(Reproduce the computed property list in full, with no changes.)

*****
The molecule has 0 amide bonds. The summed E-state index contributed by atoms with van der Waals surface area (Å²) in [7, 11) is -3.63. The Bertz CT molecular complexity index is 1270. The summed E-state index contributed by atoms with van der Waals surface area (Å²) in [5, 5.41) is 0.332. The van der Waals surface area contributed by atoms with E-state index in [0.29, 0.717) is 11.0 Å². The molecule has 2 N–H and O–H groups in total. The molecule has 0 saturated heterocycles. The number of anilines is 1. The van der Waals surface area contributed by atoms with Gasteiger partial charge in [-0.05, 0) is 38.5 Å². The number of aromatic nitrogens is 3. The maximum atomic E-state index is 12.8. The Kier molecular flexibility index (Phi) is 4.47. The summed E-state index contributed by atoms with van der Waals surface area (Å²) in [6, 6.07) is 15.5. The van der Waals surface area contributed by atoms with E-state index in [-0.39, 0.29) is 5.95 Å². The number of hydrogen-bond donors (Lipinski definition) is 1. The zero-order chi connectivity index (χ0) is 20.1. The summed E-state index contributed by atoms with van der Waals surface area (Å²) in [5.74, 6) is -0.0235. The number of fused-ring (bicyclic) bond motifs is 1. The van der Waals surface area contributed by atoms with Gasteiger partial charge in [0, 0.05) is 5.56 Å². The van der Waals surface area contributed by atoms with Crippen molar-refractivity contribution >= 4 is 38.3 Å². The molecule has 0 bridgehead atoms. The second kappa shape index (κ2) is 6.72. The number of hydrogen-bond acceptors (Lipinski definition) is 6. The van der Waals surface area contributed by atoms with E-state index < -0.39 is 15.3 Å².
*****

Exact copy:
The molecule has 0 amide bonds. The summed E-state index contributed by atoms with van der Waals surface area (Å²) in [7, 11) is -3.63. The Bertz CT molecular complexity index is 1270. The summed E-state index contributed by atoms with van der Waals surface area (Å²) in [5, 5.41) is 0.332. The van der Waals surface area contributed by atoms with E-state index in [0.29, 0.717) is 11.0 Å². The molecule has 2 N–H and O–H groups in total. The molecule has 0 saturated heterocycles. The number of anilines is 1. The van der Waals surface area contributed by atoms with Gasteiger partial charge in [-0.05, 0) is 38.5 Å². The number of aromatic nitrogens is 3. The maximum atomic E-state index is 12.8. The Kier molecular flexibility index (Phi) is 4.47. The summed E-state index contributed by atoms with van der Waals surface area (Å²) in [6, 6.07) is 15.5. The van der Waals surface area contributed by atoms with E-state index in [-0.39, 0.29) is 5.95 Å². The number of hydrogen-bond donors (Lipinski definition) is 1. The zero-order chi connectivity index (χ0) is 20.1. The summed E-state index contributed by atoms with van der Waals surface area (Å²) in [5.74, 6) is -0.0235. The number of fused-ring (bicyclic) bond motifs is 1. The van der Waals surface area contributed by atoms with Gasteiger partial charge in [0, 0.05) is 5.56 Å². The van der Waals surface area contributed by atoms with Crippen molar-refractivity contribution >= 4 is 38.3 Å². The molecule has 0 bridgehead atoms. The second kappa shape index (κ2) is 6.72. The number of hydrogen-bond acceptors (Lipinski definition) is 6. The van der Waals surface area contributed by atoms with E-state index < -0.39 is 15.3 Å².